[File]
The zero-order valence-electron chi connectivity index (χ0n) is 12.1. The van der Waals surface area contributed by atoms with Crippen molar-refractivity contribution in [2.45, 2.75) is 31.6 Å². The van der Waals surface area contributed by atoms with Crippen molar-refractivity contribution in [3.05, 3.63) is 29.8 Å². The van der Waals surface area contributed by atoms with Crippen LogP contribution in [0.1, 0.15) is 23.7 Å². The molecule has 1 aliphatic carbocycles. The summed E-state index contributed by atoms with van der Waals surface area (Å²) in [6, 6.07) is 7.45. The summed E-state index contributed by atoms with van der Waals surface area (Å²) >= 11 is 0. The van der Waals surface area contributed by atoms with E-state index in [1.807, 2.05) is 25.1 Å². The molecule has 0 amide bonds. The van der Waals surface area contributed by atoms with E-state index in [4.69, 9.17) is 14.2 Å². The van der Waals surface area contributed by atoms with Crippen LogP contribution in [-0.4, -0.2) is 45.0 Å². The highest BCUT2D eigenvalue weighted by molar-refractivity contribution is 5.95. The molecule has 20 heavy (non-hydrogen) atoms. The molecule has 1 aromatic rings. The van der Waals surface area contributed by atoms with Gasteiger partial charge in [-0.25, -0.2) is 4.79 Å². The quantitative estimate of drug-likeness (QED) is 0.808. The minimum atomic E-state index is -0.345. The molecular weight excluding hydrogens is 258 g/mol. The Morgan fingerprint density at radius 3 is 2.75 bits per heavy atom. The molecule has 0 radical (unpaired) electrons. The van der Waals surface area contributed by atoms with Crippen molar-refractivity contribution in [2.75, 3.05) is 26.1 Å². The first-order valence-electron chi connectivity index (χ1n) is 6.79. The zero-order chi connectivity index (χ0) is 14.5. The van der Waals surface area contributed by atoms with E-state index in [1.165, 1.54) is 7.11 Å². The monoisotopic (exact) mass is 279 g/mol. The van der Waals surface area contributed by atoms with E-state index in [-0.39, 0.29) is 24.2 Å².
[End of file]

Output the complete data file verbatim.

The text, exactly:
The zero-order valence-electron chi connectivity index (χ0n) is 12.1. The van der Waals surface area contributed by atoms with Crippen molar-refractivity contribution in [2.45, 2.75) is 31.6 Å². The van der Waals surface area contributed by atoms with Crippen molar-refractivity contribution in [3.05, 3.63) is 29.8 Å². The van der Waals surface area contributed by atoms with Crippen LogP contribution in [0.1, 0.15) is 23.7 Å². The molecule has 1 aliphatic carbocycles. The summed E-state index contributed by atoms with van der Waals surface area (Å²) in [6, 6.07) is 7.45. The summed E-state index contributed by atoms with van der Waals surface area (Å²) >= 11 is 0. The van der Waals surface area contributed by atoms with E-state index in [1.807, 2.05) is 25.1 Å². The molecule has 0 amide bonds. The van der Waals surface area contributed by atoms with E-state index in [4.69, 9.17) is 14.2 Å². The van der Waals surface area contributed by atoms with Crippen LogP contribution in [-0.4, -0.2) is 45.0 Å². The highest BCUT2D eigenvalue weighted by molar-refractivity contribution is 5.95. The molecule has 20 heavy (non-hydrogen) atoms. The molecule has 1 aromatic rings. The van der Waals surface area contributed by atoms with Gasteiger partial charge in [-0.25, -0.2) is 4.79 Å². The quantitative estimate of drug-likeness (QED) is 0.808. The minimum atomic E-state index is -0.345. The molecular weight excluding hydrogens is 258 g/mol. The Morgan fingerprint density at radius 3 is 2.75 bits per heavy atom. The molecule has 0 radical (unpaired) electrons. The van der Waals surface area contributed by atoms with Crippen molar-refractivity contribution in [2.75, 3.05) is 26.1 Å². The first-order valence-electron chi connectivity index (χ1n) is 6.79. The zero-order chi connectivity index (χ0) is 14.5. The van der Waals surface area contributed by atoms with E-state index in [1.165, 1.54) is 7.11 Å². The monoisotopic (exact) mass is 279 g/mol. The van der Waals surface area contributed by atoms with E-state index in [-0.39, 0.29) is 24.2 Å².